In its heyday, Indy fans used to come for the raw energy of speeding cars, the deafening roar of engines and screeching tires, the stench of gasoline and burned rubber.
In Toronto, that used to be considered fun. And in many cities — mostly in the car-racing crazy centres in the American Midwest — it still is.
But at Toronto’s once-premiere racing event, attendance over the years has steadily dropped, and holes in the grandstand seating this weekend mean this year is no different.
It seems the car racing just doesn’t draw crowds like it used to.
That’s especially true among the GTA’s shifting population, many of whom are environmentally conscious and would rather be doing something else.
Make that anything else, said David Silverberg, a 30-year-old Toronto resident and journalist who has no interest in seeing cars racing around a closed circuit.
“Toronto is bursting with arts and beautiful parks and summer sights and sounds,” Silverberg said in a Facebook chat. “The Indy is the furthest thing from an attractive afternoon.”
For many vendors, the lower attendance has spelled bad news. Tiny groups of beer drinkers at the Pickle Barrel beer gardens sat surrounded by a sea of empty tables Sunday, traditionally the busiest day of the weekend.
“I guess once the main race starts, all eyes are on the track,” says Lilia Gerchikov, a marketer with Pickle Barrel, clutching to an optimistic outlook, saying business was good and had picked up since last year.
In the meantime, many of the 14 servers staffing the beer garden’s dozens of tables stood idle, chatting amongst themselves. The business ordered about 24,000 tall cans beer, so Gerchikov was hoping beer drinkers would return after the main event.
In the exhibition inside the Direct Energy Building, a handful of vendors were hawking their wares inside a largely empty room. Global Sports Emporium set up a shop selling sports T-shirts, hats and even a child-sized racing suit.
A race attendee since 1993, Global employee Carla Martins blames the low attendance on lack of promotion and high ticket prices.
“I’d say (Saturday’s) attendance was pretty low. And are people spending? No,” she said.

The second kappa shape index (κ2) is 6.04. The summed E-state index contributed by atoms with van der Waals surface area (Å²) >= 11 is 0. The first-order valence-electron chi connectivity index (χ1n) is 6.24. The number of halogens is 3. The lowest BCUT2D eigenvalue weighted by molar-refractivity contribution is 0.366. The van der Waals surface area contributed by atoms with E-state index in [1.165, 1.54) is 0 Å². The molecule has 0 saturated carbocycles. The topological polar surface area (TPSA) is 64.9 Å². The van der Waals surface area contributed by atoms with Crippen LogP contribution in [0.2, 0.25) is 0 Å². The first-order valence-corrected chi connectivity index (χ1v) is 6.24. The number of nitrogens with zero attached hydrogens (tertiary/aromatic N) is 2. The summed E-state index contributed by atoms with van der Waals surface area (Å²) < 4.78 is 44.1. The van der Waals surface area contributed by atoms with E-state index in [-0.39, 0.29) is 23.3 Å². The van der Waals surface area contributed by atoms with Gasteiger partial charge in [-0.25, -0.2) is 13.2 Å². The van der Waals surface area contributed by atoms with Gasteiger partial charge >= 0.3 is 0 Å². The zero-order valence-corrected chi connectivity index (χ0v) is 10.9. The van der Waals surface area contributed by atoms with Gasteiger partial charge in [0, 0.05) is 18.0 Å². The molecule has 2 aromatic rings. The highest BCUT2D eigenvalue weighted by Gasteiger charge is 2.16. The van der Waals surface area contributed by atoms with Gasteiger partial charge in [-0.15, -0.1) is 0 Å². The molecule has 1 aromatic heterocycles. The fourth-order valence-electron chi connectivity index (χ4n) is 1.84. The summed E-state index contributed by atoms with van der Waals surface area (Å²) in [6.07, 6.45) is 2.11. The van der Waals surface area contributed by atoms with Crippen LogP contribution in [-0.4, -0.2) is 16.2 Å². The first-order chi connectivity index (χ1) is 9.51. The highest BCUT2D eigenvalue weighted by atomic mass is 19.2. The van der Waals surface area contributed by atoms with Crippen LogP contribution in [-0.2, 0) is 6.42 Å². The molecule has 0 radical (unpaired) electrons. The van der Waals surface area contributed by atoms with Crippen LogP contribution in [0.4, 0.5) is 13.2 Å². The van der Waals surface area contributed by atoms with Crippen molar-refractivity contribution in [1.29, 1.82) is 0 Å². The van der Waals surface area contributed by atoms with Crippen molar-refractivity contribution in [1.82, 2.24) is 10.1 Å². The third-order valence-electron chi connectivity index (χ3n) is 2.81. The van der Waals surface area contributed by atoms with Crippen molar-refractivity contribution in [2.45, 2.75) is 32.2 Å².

Indeed, some blame the economy for what most fans agree is a less-than-bustling Indy.
Bradley Silverman, in town from Miami to visit family, goes to many NASCAR races each year and says car-racing fans aren’t averse to travel.
“I have friend who maybe would have come, but because of the economy, they aren’t,” he said.
For self-described hard-core fan Erik Hann, the race just hasn’t been the same since the last Molson-sponsored Indy in 2005.
But Charlie Johnstone, VP of the Honda Indy Toronto, says it’s not fair to compare Molson to Honda. The Molson-sponsored event did not make money, and that, he argued, was not sustainable.
The event planners now say they have a five-year plan, because “they knew it wasn’t going to come around overnight,” he says.
But that doesn’t help Len Kay, whose hot dog stand has seen little business the entire weekend.
“It’s been slow,” he says, flipping unsold hot dogs and optimistically piling them on the barbecue.
His family has four stands on the grounds, and it’s the same story everywhere. It’s too early to tell if they’ll come back next year, but the business makes significantly more money at other events held on the grounds.
Kay believes the slump is more than just the economy.
“To be honest, every year it’s dying off, slowly, slowly,” he says. “Years ago it was packed, every single day. But now, people aren’t interested in racing anymore. They want to watch soccer, or do something else.”
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